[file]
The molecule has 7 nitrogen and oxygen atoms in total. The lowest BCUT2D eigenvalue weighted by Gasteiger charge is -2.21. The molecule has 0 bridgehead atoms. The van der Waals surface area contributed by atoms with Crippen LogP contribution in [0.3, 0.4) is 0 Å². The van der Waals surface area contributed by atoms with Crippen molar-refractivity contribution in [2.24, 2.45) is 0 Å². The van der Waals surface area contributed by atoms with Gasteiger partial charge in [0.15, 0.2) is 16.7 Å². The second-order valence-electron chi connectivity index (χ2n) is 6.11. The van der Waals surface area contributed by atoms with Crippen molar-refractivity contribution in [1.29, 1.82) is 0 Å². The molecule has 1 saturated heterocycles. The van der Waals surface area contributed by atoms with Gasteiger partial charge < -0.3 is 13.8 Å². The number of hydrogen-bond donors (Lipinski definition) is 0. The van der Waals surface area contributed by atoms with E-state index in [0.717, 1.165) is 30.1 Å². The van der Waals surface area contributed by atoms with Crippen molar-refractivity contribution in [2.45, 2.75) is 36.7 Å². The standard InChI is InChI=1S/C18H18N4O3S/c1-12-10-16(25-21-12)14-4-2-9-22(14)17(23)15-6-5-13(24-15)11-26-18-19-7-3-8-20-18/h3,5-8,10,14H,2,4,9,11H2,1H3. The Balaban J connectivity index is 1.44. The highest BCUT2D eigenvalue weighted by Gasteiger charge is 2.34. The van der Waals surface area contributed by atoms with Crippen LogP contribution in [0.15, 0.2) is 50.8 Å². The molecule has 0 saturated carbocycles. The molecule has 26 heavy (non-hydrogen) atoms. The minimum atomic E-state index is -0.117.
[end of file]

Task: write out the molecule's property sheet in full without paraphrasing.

The molecule has 7 nitrogen and oxygen atoms in total. The lowest BCUT2D eigenvalue weighted by Gasteiger charge is -2.21. The molecule has 0 bridgehead atoms. The van der Waals surface area contributed by atoms with Crippen LogP contribution in [0.3, 0.4) is 0 Å². The van der Waals surface area contributed by atoms with Crippen molar-refractivity contribution in [2.24, 2.45) is 0 Å². The van der Waals surface area contributed by atoms with Gasteiger partial charge in [0.15, 0.2) is 16.7 Å². The second-order valence-electron chi connectivity index (χ2n) is 6.11. The van der Waals surface area contributed by atoms with Crippen molar-refractivity contribution in [1.29, 1.82) is 0 Å². The molecule has 1 saturated heterocycles. The van der Waals surface area contributed by atoms with Gasteiger partial charge < -0.3 is 13.8 Å². The number of hydrogen-bond donors (Lipinski definition) is 0. The van der Waals surface area contributed by atoms with E-state index in [0.717, 1.165) is 30.1 Å². The van der Waals surface area contributed by atoms with Crippen molar-refractivity contribution in [2.45, 2.75) is 36.7 Å². The standard InChI is InChI=1S/C18H18N4O3S/c1-12-10-16(25-21-12)14-4-2-9-22(14)17(23)15-6-5-13(24-15)11-26-18-19-7-3-8-20-18/h3,5-8,10,14H,2,4,9,11H2,1H3. The Balaban J connectivity index is 1.44. The highest BCUT2D eigenvalue weighted by Gasteiger charge is 2.34. The van der Waals surface area contributed by atoms with Crippen LogP contribution in [0.15, 0.2) is 50.8 Å². The molecule has 0 saturated carbocycles. The molecule has 26 heavy (non-hydrogen) atoms. The minimum atomic E-state index is -0.117.